- To enable harmony, productivity and growth, employers and employees must trust each other.
- Trust is a vital ingredient in the future of work, particularly as companies offer flexible hybrid work options.
- Trust not only drives productivity, but it can also boost collaboration among employees.
As leaders rethink work models and how to engage with employees to ensure the long-term success of their organizations, trust needs to be prioritized. Companies that have trusted their employees throughout the coronavirus pandemic, while they worked remotely, have earned the trust of their employees in return.
These companies are the ones that are best positioned to face and overcome the critical challenges presented to their most important asset—their people.
Even before the onset of the COVID-19 pandemic, experts were predicting a talent war and a global shortage of necessary skills. While 74% of employees were “sheltering in job” during the pandemic, experts predict that voluntary turnover will rise sharply this year and next. This means that companies are at a great risk to lose top talent if they are unable to engage with employees.
Due to the nature of how people have worked over the past 18+ months, a lot of focus has been placed on offering remote and hybrid work opportunities to attract and retain top talent.
Even companies that were originally planning to ask employees to return to the office full-time—e.g., Uber—have been forced to rethink those plans after employees voiced their discontent, and went as far as to say they are willing to leave their company if asked to return full-time.
However, it takes more than offering a flexible work policy to truly engage employees.
Considering there has never been a more critical time for companies to revolutionize work practices and the fact that the war for talent is on, now seems like the perfect time to build a new workforce reality.
And that starts with trust.
Why Trust Is Crucial to Business Success
During Baker McKenzie’s fifth FutureWorks conversation series, Dr. Margaret Heffernan, best-selling author and Professor of Practice at the University of Bath, argued that:
“Trust, in business, is an absolute driver of productivity, legitimacy, and reputation – what we’ve found in the pandemic is that the more [a company] give[s], the more [it] get[s] back.”Dr. Margaret Heffernan, best-selling author and Professor of Practice at the University of Bath
Trust not only drives productivity—as many companies have seen when they were forced to allow workers to work from home, but it can also boost collaboration among employees.
According to Dr. Heffernan, “the crucial thing about collaboration is how far it depends on the social capital of the people working together. The heart and soul of collaboration is a trusted relationship. It is building the social relationships of trust, generosity, and reciprocity, on which truly effective collaboration depends.”
Trust creates rapport, even when people have different perspectives and approaches. This is invaluable, as it not only creates a culture of tolerance and respect, but it is also a key driver of innovation and disruption.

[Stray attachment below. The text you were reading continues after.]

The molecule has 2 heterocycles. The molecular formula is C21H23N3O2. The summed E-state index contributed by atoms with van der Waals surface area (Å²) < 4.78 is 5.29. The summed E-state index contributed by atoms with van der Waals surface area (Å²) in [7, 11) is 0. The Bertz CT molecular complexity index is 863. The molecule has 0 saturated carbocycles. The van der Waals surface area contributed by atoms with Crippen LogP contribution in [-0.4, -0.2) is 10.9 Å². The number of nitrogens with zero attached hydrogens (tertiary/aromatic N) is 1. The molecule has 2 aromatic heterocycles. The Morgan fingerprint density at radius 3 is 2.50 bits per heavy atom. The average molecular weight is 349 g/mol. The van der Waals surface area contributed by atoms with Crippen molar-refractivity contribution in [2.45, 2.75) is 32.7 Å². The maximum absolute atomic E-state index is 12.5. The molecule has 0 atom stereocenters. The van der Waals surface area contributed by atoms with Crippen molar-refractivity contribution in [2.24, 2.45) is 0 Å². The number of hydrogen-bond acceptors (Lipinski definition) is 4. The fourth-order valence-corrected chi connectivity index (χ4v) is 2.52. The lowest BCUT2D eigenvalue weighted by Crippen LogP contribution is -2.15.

When employees collaborate successfully and can see that what they bring to the table contributes to their company’s bottom-line, they are significantly less likely to leave their jobs.
Beyond collaboration, when employees trust their leaders and managers, they are more likely to be honest and transparent about the challenges they may be facing with projects or tasks at hand. This means that managers are better equipped to provide the necessary support for employees to meet their goals.
How to Build Trust with Employees
Allowing employees to work remotely after the pandemic is one way to build trust. By allowing employees to continue working from home or wherever they choose, leaders are sending a clear message that they trust that their employees will get their job done—regardless of where they are.
Additional ways to build and nourish a trusting relationship with employees include:
1. Make it personal
Managers and company executives should be intentional in creating and nurturing a personal connection with staff. By making an effort to get to know employees and being open to allow employees to get to know them back, managers can set up the groundwork for a trusting relationship. A personal connection can be something as simple as a shared interest in a sport or hobby, being from the same hometown, or being pet owners.
2. Prioritize communication
Transparency is key to getting employees to trust management and the company. One of the best ways to be transparent with employees is to communicate with them regularly; this means sharing the good news and the bad, as well as sharing information about company performance, financial results, board meeting decisions, etc.
3. Listen to what employees have to say
Trust is not built by asking questions, but by listening to the answers to those questions. Managers need to be intentional about listening to what employees have to say. When companies listen to employees, they will be able to make better decisions about the actions that need to be taken and how to move forward. Case in point: Uber listened to what employees had to say about their proposed return to office policy and changed it accordingly. Uber is now less likely to lose top talent than it was a few weeks ago.